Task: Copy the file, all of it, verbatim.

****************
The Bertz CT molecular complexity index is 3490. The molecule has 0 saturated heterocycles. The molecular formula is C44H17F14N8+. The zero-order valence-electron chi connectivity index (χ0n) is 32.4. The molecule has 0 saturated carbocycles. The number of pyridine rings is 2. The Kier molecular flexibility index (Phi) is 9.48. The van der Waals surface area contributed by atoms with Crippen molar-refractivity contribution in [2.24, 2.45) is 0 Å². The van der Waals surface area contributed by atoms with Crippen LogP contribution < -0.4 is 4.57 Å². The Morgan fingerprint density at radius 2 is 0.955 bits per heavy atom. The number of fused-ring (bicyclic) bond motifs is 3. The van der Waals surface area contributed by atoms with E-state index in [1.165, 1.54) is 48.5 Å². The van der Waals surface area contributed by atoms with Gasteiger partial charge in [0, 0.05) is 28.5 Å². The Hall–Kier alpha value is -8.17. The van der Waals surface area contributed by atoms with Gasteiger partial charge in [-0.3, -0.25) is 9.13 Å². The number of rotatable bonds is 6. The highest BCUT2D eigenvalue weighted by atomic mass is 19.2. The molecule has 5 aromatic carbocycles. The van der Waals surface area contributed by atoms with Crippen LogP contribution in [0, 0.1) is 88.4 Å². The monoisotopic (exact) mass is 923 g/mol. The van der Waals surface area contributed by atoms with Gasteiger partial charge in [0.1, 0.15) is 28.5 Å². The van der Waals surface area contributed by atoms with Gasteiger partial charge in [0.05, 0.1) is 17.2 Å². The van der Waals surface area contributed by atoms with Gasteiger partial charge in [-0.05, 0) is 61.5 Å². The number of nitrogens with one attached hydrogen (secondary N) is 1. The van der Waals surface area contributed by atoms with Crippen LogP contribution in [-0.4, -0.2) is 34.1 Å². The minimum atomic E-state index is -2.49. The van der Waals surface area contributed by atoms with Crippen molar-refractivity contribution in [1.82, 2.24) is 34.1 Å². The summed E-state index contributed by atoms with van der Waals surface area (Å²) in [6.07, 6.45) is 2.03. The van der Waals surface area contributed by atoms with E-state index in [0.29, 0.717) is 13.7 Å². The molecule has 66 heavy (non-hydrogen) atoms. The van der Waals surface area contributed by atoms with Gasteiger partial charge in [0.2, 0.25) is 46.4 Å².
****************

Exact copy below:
The Bertz CT molecular complexity index is 3490. The molecule has 0 saturated heterocycles. The molecular formula is C44H17F14N8+. The zero-order valence-electron chi connectivity index (χ0n) is 32.4. The molecule has 0 saturated carbocycles. The number of pyridine rings is 2. The Kier molecular flexibility index (Phi) is 9.48. The van der Waals surface area contributed by atoms with Crippen molar-refractivity contribution in [2.24, 2.45) is 0 Å². The van der Waals surface area contributed by atoms with Crippen LogP contribution < -0.4 is 4.57 Å². The Morgan fingerprint density at radius 2 is 0.955 bits per heavy atom. The number of fused-ring (bicyclic) bond motifs is 3. The van der Waals surface area contributed by atoms with E-state index in [1.165, 1.54) is 48.5 Å². The van der Waals surface area contributed by atoms with Gasteiger partial charge in [0, 0.05) is 28.5 Å². The Hall–Kier alpha value is -8.17. The van der Waals surface area contributed by atoms with Gasteiger partial charge in [-0.3, -0.25) is 9.13 Å². The number of rotatable bonds is 6. The highest BCUT2D eigenvalue weighted by atomic mass is 19.2. The molecule has 5 aromatic carbocycles. The van der Waals surface area contributed by atoms with Crippen LogP contribution in [0, 0.1) is 88.4 Å². The monoisotopic (exact) mass is 923 g/mol. The van der Waals surface area contributed by atoms with Gasteiger partial charge in [0.1, 0.15) is 28.5 Å². The van der Waals surface area contributed by atoms with Gasteiger partial charge in [0.05, 0.1) is 17.2 Å². The van der Waals surface area contributed by atoms with Gasteiger partial charge in [-0.05, 0) is 61.5 Å². The number of nitrogens with one attached hydrogen (secondary N) is 1. The van der Waals surface area contributed by atoms with Crippen LogP contribution in [-0.4, -0.2) is 34.1 Å². The minimum atomic E-state index is -2.49. The van der Waals surface area contributed by atoms with Crippen molar-refractivity contribution in [1.82, 2.24) is 34.1 Å². The summed E-state index contributed by atoms with van der Waals surface area (Å²) in [6.07, 6.45) is 2.03. The van der Waals surface area contributed by atoms with E-state index in [0.29, 0.717) is 13.7 Å². The molecule has 66 heavy (non-hydrogen) atoms. The van der Waals surface area contributed by atoms with Gasteiger partial charge in [0.2, 0.25) is 46.4 Å².